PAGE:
Fig. 3. The initial pre-stress of the cable and strut

The initial pre-stress of the cable and strut
The initial pre-stress of the cable and strut

3. Natural vibration analysis

Based on the Hamilton fluctuating theory, the free vibration equation without damper is given by:

(1)
M U ¨ + K U = 0 ,

where M, K are the mass and stiffness matrices, U is the nodal displacement vector. If ω is the circular frequency of the structure, then:

(2)
( K - ω 2 M ) φ = 0 ,

where φ is the eigenmode. Solving Eqn. (2) the frequency and mode of vibration can be obtained. Next the frequency and mode of vibration of the cable-strut-beam model, the cable-membrane model and the cable-strut-beam-membrane model will be illustrated.

4. Mode analysis of the cable-strut-beam model

The first natural frequency is 0.6458 Hz, so the structure is very flexible. The first twenty natural vibration modes all occur in the integral torsion along hoop (see Fig. 4a and 4b); the 21st, 23rd, 26th, 30th modes show vertical vibration. These characteristics indicate that the torsional stiffness of the cable-strut-beam model is weak, while the vertical stiffness is strong reversely.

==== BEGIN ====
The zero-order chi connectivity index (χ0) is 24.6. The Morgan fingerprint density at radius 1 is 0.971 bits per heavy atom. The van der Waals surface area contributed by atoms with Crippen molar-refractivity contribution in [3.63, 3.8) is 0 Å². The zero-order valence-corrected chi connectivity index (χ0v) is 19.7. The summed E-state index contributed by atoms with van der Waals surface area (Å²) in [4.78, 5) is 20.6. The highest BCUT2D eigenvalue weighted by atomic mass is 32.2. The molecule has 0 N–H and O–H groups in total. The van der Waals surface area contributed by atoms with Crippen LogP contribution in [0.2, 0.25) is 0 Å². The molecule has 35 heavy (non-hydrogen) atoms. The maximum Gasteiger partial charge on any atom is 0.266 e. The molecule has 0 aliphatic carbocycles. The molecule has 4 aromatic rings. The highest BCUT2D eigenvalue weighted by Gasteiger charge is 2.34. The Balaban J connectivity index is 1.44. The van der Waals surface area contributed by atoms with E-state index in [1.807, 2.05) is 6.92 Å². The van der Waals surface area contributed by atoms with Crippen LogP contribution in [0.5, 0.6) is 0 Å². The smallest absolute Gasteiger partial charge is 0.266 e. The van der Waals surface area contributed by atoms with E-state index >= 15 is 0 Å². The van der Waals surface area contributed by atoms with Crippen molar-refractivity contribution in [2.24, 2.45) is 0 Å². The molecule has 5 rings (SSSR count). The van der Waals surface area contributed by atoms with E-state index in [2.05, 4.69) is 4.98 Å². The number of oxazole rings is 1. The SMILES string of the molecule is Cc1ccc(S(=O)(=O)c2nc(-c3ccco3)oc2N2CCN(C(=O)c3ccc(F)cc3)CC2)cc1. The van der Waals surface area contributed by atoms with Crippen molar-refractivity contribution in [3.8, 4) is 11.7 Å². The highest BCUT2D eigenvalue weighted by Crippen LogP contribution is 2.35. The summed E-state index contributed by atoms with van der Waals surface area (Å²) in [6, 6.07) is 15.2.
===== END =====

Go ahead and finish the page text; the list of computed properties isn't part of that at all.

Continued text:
Fig. 4. Mode of vibration of the cable-strut-beam model

Mode of vibration of the cable-strut-beam model

(a) 1st mode (f1= 0.6458 Hz)

Mode of vibration of the cable-strut-beam model

(b) 4th mode (f4= 1.4524 Hz)

Mode of vibration of the cable-strut-beam model

(c) 21st mode (f21= 2.0672 Hz)

Mode of vibration of the cable-strut-beam model

(d) 23rd mode (f23= 2.2335 Hz)

Mode of vibration of the cable-strut-beam model

(e) 26th mode (f26= 2.7983 Hz)

Mode of vibration of the cable-strut-beam model

(f) 30th mode (f30= 5.7392 Hz)

5. Mode analysis of the cable-membrane model

The calculation model displays in Fig. 2a. The boundary of this membrane is fixed; the initial stress of the membrane considered is of two kinds: 4 kN/m and 6 kN/m; the thickness of this membrane is 0.001 m.

Table 1. The 1st–10th natural frequencies (Hz)

1
2
3
4
5
4 kN/m
3.2059
3.2064
3.2064
3.2071
3.6753
6 kN/m
3.6088
3.6091
3.6091
3.6094
4.1883
6
7
8
9
10
4 kN/m
3.7521
3.7703
3.7743
3.7901
3.7901
6 kN/m
4.1964
4.1964
4.2085
4.2468
4.2603

These results indicate that: the mode of vibration displays vertical vibration (Fig. 5); the frequency will increase with the initial stress of the membrane increasing. So the initial stress of the membrane can reinforce the vertical stiffness of the membrane.

Fig. 5. The 1st and 2nd mode of vibration of the membrane

The 1st and 2nd mode of vibration of the membrane

(a) 1st mode

The 1st and 2nd mode of vibration of the membrane

(b) 2nd mode

6. Mode analysis of the cable-strut-beam-membrane model

This calculation model adopts the model in Fig. 2b. The initial stress of membrane respectively is set to two kinds: 4 kN/m and 6 kN/m.

Table 2. The 1st-10th natural frequencies (Hz)

1
2
3
4
5
4 kN/m
0.9254
1.28
1.28
2.1153
2.2849
6 kN/m